Are the rules important? Some smart people weigh in on that question:
“You have to learn the rules of the game. And then you have to play better than anyone else.” ~ Albert Einstein
Rules do not only belong to science but also to art:
“Learn the rules like a pro, so you can break them like an artist.” ~ Pablo Picasso
There are dozens of motivational quotes about either breaking or following rules. It is a good thing that these one-liners are not considered a business model because there would be total anarchy. The saying attributed to Einstein is probably my favorite because it does not use a strict interpretation of the word “rules.” There is an assumption that the game (which could be anything) has a set of standards that must be memorized. On a level playing field, those who learn to play by the rules better than all others will be a winner. One alternative to playing by the rules is to cheat, but those who brag about being rule breakers are often not bending, breaking or bypassing rules. Sometimes there is a need to set new standards. Picasso recognized that artists needed to push back the pretense of always doing things a certain way. “Others have seen what is and asked why. I have seen what could be and asked why not. ”
There are rules for breaking the rules.
- Laws that protect life and livelihood are generally not supposed to be broken. Unfortunately, some of these rules protect some parties while injuring others. In business, compliance with governmental regulations, requirements, and restrictions makes it necessary to look deeply into the spirit of the law to determine the intent. If it is right, embrace the challenge and promote it. If it is wrong, lobby to change it.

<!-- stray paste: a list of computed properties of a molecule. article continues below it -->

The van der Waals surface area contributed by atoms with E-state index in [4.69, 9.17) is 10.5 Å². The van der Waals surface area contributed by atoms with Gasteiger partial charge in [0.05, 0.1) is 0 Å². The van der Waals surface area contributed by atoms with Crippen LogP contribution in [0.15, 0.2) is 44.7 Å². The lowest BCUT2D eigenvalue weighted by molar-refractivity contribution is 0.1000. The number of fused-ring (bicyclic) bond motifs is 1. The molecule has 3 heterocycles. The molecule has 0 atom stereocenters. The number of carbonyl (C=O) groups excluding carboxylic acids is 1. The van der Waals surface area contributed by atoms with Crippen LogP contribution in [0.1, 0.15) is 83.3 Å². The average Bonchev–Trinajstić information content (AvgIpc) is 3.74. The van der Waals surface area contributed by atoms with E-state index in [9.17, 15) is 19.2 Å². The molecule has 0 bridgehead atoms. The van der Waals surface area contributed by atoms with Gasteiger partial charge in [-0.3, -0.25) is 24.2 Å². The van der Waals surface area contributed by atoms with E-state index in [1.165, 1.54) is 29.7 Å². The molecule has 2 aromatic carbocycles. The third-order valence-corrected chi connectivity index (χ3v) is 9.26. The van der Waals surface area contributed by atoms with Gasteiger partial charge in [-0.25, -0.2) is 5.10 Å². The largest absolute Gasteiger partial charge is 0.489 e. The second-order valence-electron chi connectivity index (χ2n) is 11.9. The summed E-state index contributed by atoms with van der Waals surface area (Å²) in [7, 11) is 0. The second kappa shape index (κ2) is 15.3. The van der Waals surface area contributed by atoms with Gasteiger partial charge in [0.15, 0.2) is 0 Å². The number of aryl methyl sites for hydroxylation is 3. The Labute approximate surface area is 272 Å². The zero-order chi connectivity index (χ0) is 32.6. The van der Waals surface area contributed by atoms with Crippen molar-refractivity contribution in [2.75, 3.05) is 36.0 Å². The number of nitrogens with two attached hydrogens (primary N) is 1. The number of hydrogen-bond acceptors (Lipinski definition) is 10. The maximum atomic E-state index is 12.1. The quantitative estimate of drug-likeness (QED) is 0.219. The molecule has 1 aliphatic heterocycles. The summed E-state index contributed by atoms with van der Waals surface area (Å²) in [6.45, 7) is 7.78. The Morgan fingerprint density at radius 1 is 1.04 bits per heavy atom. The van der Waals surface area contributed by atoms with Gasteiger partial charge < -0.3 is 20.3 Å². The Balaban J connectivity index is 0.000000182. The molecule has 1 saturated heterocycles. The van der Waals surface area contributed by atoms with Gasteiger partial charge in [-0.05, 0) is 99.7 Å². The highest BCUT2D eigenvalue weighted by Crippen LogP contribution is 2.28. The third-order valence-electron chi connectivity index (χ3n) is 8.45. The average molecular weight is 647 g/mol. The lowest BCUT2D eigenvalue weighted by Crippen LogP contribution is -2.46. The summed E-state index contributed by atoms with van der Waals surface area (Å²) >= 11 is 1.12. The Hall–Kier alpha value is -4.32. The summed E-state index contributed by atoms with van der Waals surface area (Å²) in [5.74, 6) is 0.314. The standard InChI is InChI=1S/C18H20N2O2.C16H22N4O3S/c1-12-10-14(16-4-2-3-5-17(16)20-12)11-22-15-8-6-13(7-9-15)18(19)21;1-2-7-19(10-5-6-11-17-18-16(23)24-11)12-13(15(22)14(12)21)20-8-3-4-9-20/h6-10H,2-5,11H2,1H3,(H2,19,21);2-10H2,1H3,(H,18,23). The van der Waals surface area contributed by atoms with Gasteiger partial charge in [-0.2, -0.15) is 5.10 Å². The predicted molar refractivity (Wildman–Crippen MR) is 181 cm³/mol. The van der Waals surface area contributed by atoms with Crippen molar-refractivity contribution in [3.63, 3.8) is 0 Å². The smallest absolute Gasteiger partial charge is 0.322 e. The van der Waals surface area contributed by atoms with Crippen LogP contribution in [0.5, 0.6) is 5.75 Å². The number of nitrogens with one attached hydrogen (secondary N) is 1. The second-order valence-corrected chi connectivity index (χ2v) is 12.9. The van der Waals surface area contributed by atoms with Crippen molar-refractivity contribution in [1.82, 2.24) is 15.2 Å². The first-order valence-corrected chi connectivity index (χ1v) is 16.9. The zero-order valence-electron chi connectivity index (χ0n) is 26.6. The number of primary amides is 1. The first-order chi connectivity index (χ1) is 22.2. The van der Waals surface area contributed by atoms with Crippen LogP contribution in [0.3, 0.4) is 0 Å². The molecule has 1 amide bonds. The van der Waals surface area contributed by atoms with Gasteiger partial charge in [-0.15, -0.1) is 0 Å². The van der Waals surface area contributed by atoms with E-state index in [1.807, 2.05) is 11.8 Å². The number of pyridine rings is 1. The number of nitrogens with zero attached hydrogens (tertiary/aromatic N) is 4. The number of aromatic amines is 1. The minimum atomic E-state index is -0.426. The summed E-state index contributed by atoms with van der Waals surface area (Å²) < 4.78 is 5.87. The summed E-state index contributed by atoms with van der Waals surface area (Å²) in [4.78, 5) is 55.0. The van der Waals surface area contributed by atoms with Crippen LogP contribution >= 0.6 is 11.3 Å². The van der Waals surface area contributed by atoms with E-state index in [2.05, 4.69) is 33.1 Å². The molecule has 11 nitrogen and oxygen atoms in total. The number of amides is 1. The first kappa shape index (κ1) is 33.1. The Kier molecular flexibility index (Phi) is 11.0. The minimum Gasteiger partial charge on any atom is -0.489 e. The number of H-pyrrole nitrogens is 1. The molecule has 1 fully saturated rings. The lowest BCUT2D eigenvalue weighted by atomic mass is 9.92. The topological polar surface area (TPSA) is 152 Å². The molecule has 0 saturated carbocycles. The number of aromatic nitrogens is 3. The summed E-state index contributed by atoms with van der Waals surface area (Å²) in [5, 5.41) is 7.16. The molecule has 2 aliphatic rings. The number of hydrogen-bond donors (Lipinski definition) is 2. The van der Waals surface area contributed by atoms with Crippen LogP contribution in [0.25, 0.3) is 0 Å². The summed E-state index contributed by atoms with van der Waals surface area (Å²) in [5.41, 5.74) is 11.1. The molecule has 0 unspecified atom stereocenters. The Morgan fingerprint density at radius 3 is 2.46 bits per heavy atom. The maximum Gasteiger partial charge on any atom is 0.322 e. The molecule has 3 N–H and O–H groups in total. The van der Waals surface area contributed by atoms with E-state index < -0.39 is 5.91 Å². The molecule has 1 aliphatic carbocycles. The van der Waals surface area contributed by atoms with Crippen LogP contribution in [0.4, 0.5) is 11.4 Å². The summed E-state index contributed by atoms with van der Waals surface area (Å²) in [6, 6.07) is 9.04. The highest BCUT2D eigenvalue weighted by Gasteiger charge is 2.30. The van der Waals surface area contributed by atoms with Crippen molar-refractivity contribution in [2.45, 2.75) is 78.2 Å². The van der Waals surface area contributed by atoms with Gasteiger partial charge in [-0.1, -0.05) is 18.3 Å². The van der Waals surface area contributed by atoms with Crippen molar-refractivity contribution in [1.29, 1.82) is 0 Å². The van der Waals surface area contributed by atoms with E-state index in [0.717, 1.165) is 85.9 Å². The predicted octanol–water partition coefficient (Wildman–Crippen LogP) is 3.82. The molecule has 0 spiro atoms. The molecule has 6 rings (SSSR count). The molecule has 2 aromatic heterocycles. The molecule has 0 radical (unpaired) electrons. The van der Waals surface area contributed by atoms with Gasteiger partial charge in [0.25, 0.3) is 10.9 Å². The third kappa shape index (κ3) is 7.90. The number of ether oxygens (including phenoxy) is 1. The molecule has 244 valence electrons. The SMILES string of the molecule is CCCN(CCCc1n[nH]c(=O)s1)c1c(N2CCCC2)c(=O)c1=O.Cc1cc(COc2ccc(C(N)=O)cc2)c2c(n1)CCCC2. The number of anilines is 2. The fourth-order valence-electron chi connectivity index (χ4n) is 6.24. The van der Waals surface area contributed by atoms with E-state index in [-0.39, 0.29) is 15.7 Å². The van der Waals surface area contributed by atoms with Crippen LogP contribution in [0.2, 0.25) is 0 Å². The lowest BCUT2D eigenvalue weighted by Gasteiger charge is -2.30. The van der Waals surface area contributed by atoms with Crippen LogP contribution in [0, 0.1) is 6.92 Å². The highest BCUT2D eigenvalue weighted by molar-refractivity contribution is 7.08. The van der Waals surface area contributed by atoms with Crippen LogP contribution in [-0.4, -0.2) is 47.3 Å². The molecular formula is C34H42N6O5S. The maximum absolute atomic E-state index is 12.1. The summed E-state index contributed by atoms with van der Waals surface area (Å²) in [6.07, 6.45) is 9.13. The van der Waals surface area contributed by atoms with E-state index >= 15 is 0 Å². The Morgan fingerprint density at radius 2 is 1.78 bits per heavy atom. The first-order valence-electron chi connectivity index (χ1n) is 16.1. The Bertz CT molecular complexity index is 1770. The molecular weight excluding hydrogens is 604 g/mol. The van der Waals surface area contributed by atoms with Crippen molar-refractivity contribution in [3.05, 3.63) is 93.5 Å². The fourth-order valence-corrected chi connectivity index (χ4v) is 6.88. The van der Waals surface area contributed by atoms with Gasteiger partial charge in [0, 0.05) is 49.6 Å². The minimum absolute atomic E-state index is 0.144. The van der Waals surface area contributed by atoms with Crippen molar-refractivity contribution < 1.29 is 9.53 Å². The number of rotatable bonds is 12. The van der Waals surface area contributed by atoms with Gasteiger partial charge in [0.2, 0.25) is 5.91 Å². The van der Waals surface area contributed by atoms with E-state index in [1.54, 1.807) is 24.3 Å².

- Rules of games, probably including rules for life and work, are in place to insure equality of opportunity. Since people are not gifted equally, outcomes for different people will cover a wide spectrum of results. Penalties for breaking rules should apply to cheaters rather than those who are different. Applauding diversity of thought and ability celebrates the best aspects of following the rules.
- Some rules are more like guidelines. These become the foundation for standard operating procedures and commonly accepted business practices. There is a reason for these rules to exist. If it is a tried and true measure of past success there can be some hope that compliance will predict future success. If rules are simply made up as a show of authority they should probably be tested to determine if following them makes sense.
- Social norms can be considered to be rules on thin ice. Recalibration of these standards may seem to be necessary more than others, but there is also the danger of a bandwagon effect that often follows a bad idea or a charismatic leader down the wrong path. Following a shallow sound bite slogan to an extreme is not uncommon and makes original thinking seem like it is wrong.
It is not true that rules are made to be broken. If that were a true statement we would still be hiding in caves instead of living in buildings that are safe in a society that is organized. We work in a world where rules should always be challenged, but blindly following the leader depends on where that leads.
I am free because I know that I alone am morally responsible for everything I do. I am free, no matter what rules surround me. If I find them tolerable, I tolerate them; if I find them too obnoxious, I break them. I am free because I know that I alone am morally responsible for everything I do. ~ Robert A. Heinlein